Mike Mussina #35 of the New York Yankees pitches to the New York Mets at Yankee Stadium on June 30, 2006 in Bronx, New York. (Photo by Chris Trotman/Getty Images)

Mike Mussina is in his fourth year on the ballot for the Baseball Hall of Fame, and momentum is beginning to build for his candidacy. He’s a fixture in Hall of Fame arguments around this time of year and in last year’s balloting, he shot up from 24.6 percent of the BBWAA vote to 43 percent.

But Mussina is still well short of the 75 percent threshold necessary to reach Cooperstown, and that’s just not right. Over 18 seasons with the Baltimore Orioles and New York Yankees, from 1991 to 2008, the right-hander again and again proved himself one of the best pitchers in baseball, and it’s about time to recognize his greatness with a plaque.

In honor of Mussina’s longtime jersey number, here are 35 reasons the Moose belongs in Cooperstown.

Unless otherwise cited, all stats below come from Baseball-Reference or Fangraphs.

1. By traditional numbers, Mussina was one of the best pitchers of his era and of all-time. His 270 careers wins are the 17th-most of any pitcher post-World War II and the most of anyone who began his career after 1990.

2. Among pitchers who have played at least 15 big-league seasons, Mussina is 10th with a .638 winning percentage. Everyone ahead of him is in the Hall of Fame, except for Roy Halladay (who isn’t yet eligible) and Roger Clemens.

3. Mussina ranks 19th in baseball history with 2,813 strikeouts. The only pitchers ahead of him not in the Hall of Fame are Clemens, Curt Schilling and Mickey Lolich.

4. Though Mussina’s career 3.68 ERA is not dazzling, it becomes more impressive when you consider that he played in an extremely hitter-friendly era.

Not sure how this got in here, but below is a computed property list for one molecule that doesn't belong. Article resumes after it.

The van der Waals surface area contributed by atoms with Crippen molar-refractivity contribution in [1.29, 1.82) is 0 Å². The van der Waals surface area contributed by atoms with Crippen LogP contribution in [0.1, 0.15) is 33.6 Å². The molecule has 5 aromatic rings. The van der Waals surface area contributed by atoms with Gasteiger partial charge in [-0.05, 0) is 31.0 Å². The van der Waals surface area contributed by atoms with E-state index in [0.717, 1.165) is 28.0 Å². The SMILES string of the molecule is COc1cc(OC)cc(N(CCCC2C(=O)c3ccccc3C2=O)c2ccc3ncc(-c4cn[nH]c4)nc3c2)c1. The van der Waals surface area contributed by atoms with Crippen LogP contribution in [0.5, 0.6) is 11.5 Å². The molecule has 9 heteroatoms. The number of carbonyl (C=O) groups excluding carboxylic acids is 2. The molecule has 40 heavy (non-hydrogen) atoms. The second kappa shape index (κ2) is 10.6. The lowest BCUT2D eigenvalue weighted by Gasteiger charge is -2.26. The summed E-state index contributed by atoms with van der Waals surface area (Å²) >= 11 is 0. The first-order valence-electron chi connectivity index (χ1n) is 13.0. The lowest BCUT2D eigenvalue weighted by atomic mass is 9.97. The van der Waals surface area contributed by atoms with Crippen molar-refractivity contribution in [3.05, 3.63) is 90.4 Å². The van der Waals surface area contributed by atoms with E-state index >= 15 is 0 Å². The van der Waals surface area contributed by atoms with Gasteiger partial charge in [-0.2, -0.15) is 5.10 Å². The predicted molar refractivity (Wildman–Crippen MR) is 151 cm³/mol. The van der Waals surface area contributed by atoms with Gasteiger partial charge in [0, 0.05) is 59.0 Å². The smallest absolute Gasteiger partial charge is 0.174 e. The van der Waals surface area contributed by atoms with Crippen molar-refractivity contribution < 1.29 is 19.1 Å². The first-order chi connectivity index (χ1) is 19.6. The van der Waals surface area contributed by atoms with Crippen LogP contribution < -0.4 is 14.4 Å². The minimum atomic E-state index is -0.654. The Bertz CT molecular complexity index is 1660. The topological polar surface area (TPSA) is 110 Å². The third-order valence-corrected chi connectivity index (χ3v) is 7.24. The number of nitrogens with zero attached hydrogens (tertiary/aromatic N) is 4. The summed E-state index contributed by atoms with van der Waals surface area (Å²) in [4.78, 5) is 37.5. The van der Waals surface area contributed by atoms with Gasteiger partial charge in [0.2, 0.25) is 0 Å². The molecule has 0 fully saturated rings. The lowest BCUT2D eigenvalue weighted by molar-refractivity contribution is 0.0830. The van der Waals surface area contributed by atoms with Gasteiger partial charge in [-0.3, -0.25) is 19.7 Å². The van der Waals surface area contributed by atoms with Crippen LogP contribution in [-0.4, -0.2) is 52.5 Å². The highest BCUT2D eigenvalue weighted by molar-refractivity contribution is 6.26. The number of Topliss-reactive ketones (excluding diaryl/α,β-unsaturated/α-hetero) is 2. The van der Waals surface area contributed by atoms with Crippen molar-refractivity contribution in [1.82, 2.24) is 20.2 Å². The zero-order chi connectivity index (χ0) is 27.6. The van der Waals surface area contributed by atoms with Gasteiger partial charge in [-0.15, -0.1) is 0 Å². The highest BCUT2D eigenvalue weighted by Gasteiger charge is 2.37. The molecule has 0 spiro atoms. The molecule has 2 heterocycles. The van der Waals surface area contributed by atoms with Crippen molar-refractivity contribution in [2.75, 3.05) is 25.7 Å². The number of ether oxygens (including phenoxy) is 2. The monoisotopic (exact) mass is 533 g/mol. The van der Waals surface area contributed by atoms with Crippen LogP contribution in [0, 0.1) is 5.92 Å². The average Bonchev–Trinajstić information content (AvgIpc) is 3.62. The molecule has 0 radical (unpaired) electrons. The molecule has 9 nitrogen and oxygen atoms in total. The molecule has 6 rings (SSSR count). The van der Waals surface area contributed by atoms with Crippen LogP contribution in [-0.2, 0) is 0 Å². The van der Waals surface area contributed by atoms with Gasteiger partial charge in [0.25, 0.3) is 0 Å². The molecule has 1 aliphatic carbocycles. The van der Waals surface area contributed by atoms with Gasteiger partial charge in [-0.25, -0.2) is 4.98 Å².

5. Not only that, but Mussina pitched his entire career in what was usually the best offensive division in baseball, the AL East. When he was with the Orioles, he faced tough Yankee and Red Sox lineups. When he was with the Yankees, the Red Sox were even better, and the Blue Jays were extremely tough, as well.

6. Stats that take context into account reveal that Mussina, despite his relatively pedestrian ERA, was one of the game’s best. His career ERA+ of 123 is better than that of Bob Feller, Warren Spahn and Don Drysdale, among others.

7. Mussina struck out 19.3 percent of the batters he faced, eighth best all-time (minimum 3,000 innings).

8. Mussina walked only 5.4 percent of the batters he faced, 15th best all-time (minimum 3,000 innings).

9. Mussina’s K/BB ratio of 3.58 is second-best all-time, just ahead of Greg Maddux and behind only Curt Schilling.

10. Mussina never won a Cy Young Award, but he finished in the top six in voting a remarkable nine times. In retrospect, he had a strong case to win the honor in 1992 and 2001.

11. Mussina also never threw a no-hitter, which might have provided a defining moment to headline his candidacy. But he did once come one strike from a perfect game. Carl Everett broke up Mussina’s near-perfecto with a two-strike and two-out bloop single in the ninth on Sept. 3, 2001.

12. Mussina made only five All-Star Games, but there’s an easy explanation for that: During his career, he pitched better in the second half of the season (3.58 ERA, 7.4 K/9) than he did during the first half (3.77 ERA, 6.9 K/9). Five times, he finished in the top six in Cy Young Award voting during a season when he didn’t make the All-Star Game.

13. Though Mussina never led the American League in ERA, he finished in the top eight 11 times.

14. Though Mussina never led the American League in strikeouts, he finished in the top eight 10 times.

15. In 2001, Mussina led the American League in Fielding Independent Pitching, and he finished in the top eight in that category 12 times.